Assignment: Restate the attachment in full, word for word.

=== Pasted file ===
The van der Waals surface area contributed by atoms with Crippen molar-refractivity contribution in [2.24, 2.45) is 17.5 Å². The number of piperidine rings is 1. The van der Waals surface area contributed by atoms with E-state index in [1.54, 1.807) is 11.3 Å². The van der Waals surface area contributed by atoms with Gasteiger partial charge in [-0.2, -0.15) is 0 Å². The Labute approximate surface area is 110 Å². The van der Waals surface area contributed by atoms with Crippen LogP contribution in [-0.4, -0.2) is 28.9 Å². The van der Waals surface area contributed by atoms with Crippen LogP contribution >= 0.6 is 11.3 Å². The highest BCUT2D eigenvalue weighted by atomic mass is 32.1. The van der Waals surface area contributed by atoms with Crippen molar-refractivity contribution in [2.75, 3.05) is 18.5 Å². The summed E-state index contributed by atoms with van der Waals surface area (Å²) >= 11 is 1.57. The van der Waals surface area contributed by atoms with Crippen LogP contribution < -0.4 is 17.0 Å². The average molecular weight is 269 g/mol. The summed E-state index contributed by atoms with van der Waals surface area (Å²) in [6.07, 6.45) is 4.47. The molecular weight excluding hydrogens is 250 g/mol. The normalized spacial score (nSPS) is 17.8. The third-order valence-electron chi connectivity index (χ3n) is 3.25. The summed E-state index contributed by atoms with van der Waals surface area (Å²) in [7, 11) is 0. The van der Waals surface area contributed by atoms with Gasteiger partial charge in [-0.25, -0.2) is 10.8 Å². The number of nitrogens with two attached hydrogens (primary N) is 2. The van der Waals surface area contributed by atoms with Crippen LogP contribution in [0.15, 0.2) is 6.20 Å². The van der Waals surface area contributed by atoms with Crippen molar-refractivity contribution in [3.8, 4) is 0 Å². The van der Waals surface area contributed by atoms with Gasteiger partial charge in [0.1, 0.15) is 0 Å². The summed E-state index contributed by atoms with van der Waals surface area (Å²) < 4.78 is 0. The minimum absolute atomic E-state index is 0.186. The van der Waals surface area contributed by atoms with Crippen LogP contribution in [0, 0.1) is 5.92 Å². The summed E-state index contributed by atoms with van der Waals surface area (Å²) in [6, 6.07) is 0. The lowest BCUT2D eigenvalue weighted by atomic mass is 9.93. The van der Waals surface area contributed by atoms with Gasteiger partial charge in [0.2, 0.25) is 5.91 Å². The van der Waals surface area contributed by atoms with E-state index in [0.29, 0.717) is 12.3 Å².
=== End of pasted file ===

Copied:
The van der Waals surface area contributed by atoms with Crippen molar-refractivity contribution in [2.24, 2.45) is 17.5 Å². The number of piperidine rings is 1. The van der Waals surface area contributed by atoms with E-state index in [1.54, 1.807) is 11.3 Å². The van der Waals surface area contributed by atoms with Gasteiger partial charge in [-0.2, -0.15) is 0 Å². The Labute approximate surface area is 110 Å². The van der Waals surface area contributed by atoms with Crippen LogP contribution in [-0.4, -0.2) is 28.9 Å². The van der Waals surface area contributed by atoms with Crippen LogP contribution >= 0.6 is 11.3 Å². The highest BCUT2D eigenvalue weighted by atomic mass is 32.1. The van der Waals surface area contributed by atoms with Crippen molar-refractivity contribution in [2.75, 3.05) is 18.5 Å². The summed E-state index contributed by atoms with van der Waals surface area (Å²) >= 11 is 1.57. The van der Waals surface area contributed by atoms with Crippen LogP contribution < -0.4 is 17.0 Å². The average molecular weight is 269 g/mol. The summed E-state index contributed by atoms with van der Waals surface area (Å²) in [6.07, 6.45) is 4.47. The molecular weight excluding hydrogens is 250 g/mol. The normalized spacial score (nSPS) is 17.8. The third-order valence-electron chi connectivity index (χ3n) is 3.25. The summed E-state index contributed by atoms with van der Waals surface area (Å²) in [7, 11) is 0. The van der Waals surface area contributed by atoms with Gasteiger partial charge in [-0.25, -0.2) is 10.8 Å². The number of nitrogens with two attached hydrogens (primary N) is 2. The van der Waals surface area contributed by atoms with Crippen LogP contribution in [0.15, 0.2) is 6.20 Å². The van der Waals surface area contributed by atoms with Crippen molar-refractivity contribution in [3.8, 4) is 0 Å². The van der Waals surface area contributed by atoms with Gasteiger partial charge in [0.1, 0.15) is 0 Å². The summed E-state index contributed by atoms with van der Waals surface area (Å²) < 4.78 is 0. The minimum absolute atomic E-state index is 0.186. The van der Waals surface area contributed by atoms with Crippen LogP contribution in [0, 0.1) is 5.92 Å². The summed E-state index contributed by atoms with van der Waals surface area (Å²) in [6, 6.07) is 0. The lowest BCUT2D eigenvalue weighted by atomic mass is 9.93. The van der Waals surface area contributed by atoms with Gasteiger partial charge in [0.2, 0.25) is 5.91 Å². The van der Waals surface area contributed by atoms with E-state index in [0.29, 0.717) is 12.3 Å².